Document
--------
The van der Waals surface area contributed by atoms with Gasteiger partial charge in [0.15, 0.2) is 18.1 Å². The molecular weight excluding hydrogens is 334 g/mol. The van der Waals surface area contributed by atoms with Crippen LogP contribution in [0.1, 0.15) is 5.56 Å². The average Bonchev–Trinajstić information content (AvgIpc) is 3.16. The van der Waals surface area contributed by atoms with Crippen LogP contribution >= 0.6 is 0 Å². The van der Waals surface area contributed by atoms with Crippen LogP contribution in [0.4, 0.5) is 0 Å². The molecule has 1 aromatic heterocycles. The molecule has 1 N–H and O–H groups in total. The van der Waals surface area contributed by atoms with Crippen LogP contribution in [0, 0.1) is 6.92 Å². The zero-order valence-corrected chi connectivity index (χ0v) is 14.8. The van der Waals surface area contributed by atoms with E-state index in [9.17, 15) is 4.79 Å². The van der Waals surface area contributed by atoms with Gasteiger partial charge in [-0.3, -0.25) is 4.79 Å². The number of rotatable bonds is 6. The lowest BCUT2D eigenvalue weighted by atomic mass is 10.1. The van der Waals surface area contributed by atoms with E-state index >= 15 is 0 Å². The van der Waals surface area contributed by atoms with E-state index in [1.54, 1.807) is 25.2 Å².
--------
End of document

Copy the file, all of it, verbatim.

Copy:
The van der Waals surface area contributed by atoms with Gasteiger partial charge in [0.15, 0.2) is 18.1 Å². The molecular weight excluding hydrogens is 334 g/mol. The van der Waals surface area contributed by atoms with Crippen LogP contribution in [0.1, 0.15) is 5.56 Å². The average Bonchev–Trinajstić information content (AvgIpc) is 3.16. The van der Waals surface area contributed by atoms with Crippen LogP contribution >= 0.6 is 0 Å². The van der Waals surface area contributed by atoms with Crippen LogP contribution in [0.4, 0.5) is 0 Å². The molecule has 1 aromatic heterocycles. The molecule has 1 N–H and O–H groups in total. The van der Waals surface area contributed by atoms with Crippen LogP contribution in [0, 0.1) is 6.92 Å². The zero-order valence-corrected chi connectivity index (χ0v) is 14.8. The van der Waals surface area contributed by atoms with E-state index in [9.17, 15) is 4.79 Å². The van der Waals surface area contributed by atoms with Gasteiger partial charge in [-0.3, -0.25) is 4.79 Å². The number of rotatable bonds is 6. The lowest BCUT2D eigenvalue weighted by atomic mass is 10.1. The van der Waals surface area contributed by atoms with E-state index >= 15 is 0 Å². The van der Waals surface area contributed by atoms with E-state index in [1.54, 1.807) is 25.2 Å².